After Gayus Case, Indonesia Must Realize What's Wrong Its Tax Office - 31/03/2010, 06:20 WIB

JAKARTA, - Indonesia will introduce further reforms of the tax office to weed out graft and increase state revenues, the finance minister said on Tuesday following an embarrassing revelation of corruption inside the department. Sri Mulyani Indrawati targeted the tax and customs offices — long regarded as particularly corrupt — soon after she took over at the finance ministry, part of a wider policy of bureaucratic reform and improved revenue collection aimed at reducing Indonesia’s reliance on the bond markets.

Indrawati raised salaries, fired corrupt officials, and introduced more transparent work practices including open plan offices and computerised records. But news that a tax officer had accepted bribes and may have colluded with the police and attorney general’s office has exposed the inadequate monitoring of staff and highlighted the difficulty of cleaning up such institutions.

Indrawati said she would introduce closer monitoring of all staff in the finance ministry, including the tax office, to eliminate corruption. Gayus Tambunan, an employee involved in assessing tax claims, was suspected of receiving 28 billion rupiah ($3.08 million), according to local media reports — a sum far exceeding a tax official’s regular salary.

He has since left the country, according to the tax department. Indrawati said Tambunan’s colleagues in the assessment department have been temporarily suspended pending an investigation into all the tax cases that they handled between 2006-2009.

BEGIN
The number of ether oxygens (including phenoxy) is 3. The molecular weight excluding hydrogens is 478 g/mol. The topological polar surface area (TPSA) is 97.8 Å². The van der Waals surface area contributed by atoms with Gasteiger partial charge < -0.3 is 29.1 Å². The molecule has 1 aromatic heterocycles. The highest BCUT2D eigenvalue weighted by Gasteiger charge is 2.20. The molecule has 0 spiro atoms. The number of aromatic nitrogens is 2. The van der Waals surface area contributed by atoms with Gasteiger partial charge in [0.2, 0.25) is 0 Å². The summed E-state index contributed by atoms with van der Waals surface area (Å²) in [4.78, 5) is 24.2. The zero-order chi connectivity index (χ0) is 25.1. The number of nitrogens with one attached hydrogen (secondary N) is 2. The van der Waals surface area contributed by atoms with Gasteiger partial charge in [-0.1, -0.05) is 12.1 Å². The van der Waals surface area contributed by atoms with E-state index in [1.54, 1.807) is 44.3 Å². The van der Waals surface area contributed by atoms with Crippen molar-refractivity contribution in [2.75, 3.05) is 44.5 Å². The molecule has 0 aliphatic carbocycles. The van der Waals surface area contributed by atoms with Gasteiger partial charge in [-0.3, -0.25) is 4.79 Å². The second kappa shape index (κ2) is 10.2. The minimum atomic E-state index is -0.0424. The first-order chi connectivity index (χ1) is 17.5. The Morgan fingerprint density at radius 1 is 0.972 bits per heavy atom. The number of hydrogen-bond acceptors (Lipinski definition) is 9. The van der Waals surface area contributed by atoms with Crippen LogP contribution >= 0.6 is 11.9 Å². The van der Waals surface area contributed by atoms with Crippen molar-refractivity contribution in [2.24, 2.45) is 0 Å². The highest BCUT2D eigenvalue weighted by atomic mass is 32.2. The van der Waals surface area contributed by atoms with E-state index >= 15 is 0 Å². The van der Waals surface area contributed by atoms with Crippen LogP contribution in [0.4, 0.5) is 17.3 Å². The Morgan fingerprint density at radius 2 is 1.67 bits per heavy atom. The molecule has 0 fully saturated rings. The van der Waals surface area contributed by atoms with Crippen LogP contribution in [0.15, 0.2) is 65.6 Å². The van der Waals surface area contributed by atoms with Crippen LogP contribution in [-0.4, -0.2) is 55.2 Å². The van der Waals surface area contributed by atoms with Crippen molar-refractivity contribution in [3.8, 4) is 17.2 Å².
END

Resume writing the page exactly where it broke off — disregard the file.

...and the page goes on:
“This is not an easy challenge,” Indrawati told a press conference, adding that she would improve the system of checks and balances in the ministry to prevent further abuses. The drive to reform the tax and customs departments has already resulted in improvements in tax and excise collection.
However further improvements are needed if Southeast Asia’s biggest economy is to reduce its dependence on the domestic and international capital markets to fund the budget deficit, and would increase Indonesia’s chances of obtaining a coveted investment grade credit rating.

Tax evasion remains a serious problem. In a country with a population of about 240 million, there are only 16 million registered tax payers. Earlier this year, the finance ministry said the country’s 100 worst tax dodgers — which included state firms as well as a company controlled by politician and tycoon Aburizal Bakrie — owed a total of $1.9 billion in tax, equivalent to about a tenth of Indonesia’s planned bond issuance for 2010.

The finance ministry plans to raise 176.2 trillion rupiah ($19.39 billion) of debt this year to repay maturing bonds and help plug a budget deficit seen at 1.6 percent of GDP. The finance ministry expects to collect about 650 trillion rupiah ($71.27 billion) from tax this year, excluding excise and customs, an increase of 15 percent from last year’s 565 trillion rupiah.

Tax revenue is about two-thirds of total state revenue forecast as stated in the 2010 revised state budget. Indonesia’s tax ratio, or the ratio of tax revenue to gross domestic product, is expected to remain at about 12 percent this year.

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